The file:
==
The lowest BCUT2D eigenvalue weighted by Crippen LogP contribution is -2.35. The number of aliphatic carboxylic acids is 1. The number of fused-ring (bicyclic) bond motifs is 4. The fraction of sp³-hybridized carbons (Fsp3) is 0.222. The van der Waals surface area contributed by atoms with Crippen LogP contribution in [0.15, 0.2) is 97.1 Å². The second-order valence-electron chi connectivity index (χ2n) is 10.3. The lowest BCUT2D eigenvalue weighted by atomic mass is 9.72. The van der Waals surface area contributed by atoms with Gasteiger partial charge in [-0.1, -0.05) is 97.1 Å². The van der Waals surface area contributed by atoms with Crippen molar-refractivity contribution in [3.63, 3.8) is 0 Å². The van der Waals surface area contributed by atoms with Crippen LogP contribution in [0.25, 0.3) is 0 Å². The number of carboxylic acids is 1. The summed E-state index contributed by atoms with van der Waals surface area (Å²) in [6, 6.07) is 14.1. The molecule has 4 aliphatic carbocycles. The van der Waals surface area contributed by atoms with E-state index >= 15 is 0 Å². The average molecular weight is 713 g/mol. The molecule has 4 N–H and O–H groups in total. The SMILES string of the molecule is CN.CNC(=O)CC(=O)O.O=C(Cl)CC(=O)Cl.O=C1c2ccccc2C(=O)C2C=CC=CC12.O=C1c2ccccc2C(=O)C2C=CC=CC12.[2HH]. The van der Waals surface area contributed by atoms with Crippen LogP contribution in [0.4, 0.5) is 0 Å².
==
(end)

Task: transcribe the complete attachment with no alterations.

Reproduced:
The lowest BCUT2D eigenvalue weighted by Crippen LogP contribution is -2.35. The number of aliphatic carboxylic acids is 1. The number of fused-ring (bicyclic) bond motifs is 4. The fraction of sp³-hybridized carbons (Fsp3) is 0.222. The van der Waals surface area contributed by atoms with Crippen LogP contribution in [0.15, 0.2) is 97.1 Å². The second-order valence-electron chi connectivity index (χ2n) is 10.3. The lowest BCUT2D eigenvalue weighted by atomic mass is 9.72. The van der Waals surface area contributed by atoms with Gasteiger partial charge in [-0.1, -0.05) is 97.1 Å². The van der Waals surface area contributed by atoms with Crippen molar-refractivity contribution in [3.63, 3.8) is 0 Å². The van der Waals surface area contributed by atoms with Crippen LogP contribution in [0.25, 0.3) is 0 Å². The number of carboxylic acids is 1. The summed E-state index contributed by atoms with van der Waals surface area (Å²) in [6, 6.07) is 14.1. The molecule has 4 aliphatic carbocycles. The van der Waals surface area contributed by atoms with E-state index >= 15 is 0 Å². The average molecular weight is 713 g/mol. The molecule has 4 N–H and O–H groups in total. The SMILES string of the molecule is CN.CNC(=O)CC(=O)O.O=C(Cl)CC(=O)Cl.O=C1c2ccccc2C(=O)C2C=CC=CC12.O=C1c2ccccc2C(=O)C2C=CC=CC12.[2HH]. The van der Waals surface area contributed by atoms with Crippen LogP contribution in [0.4, 0.5) is 0 Å².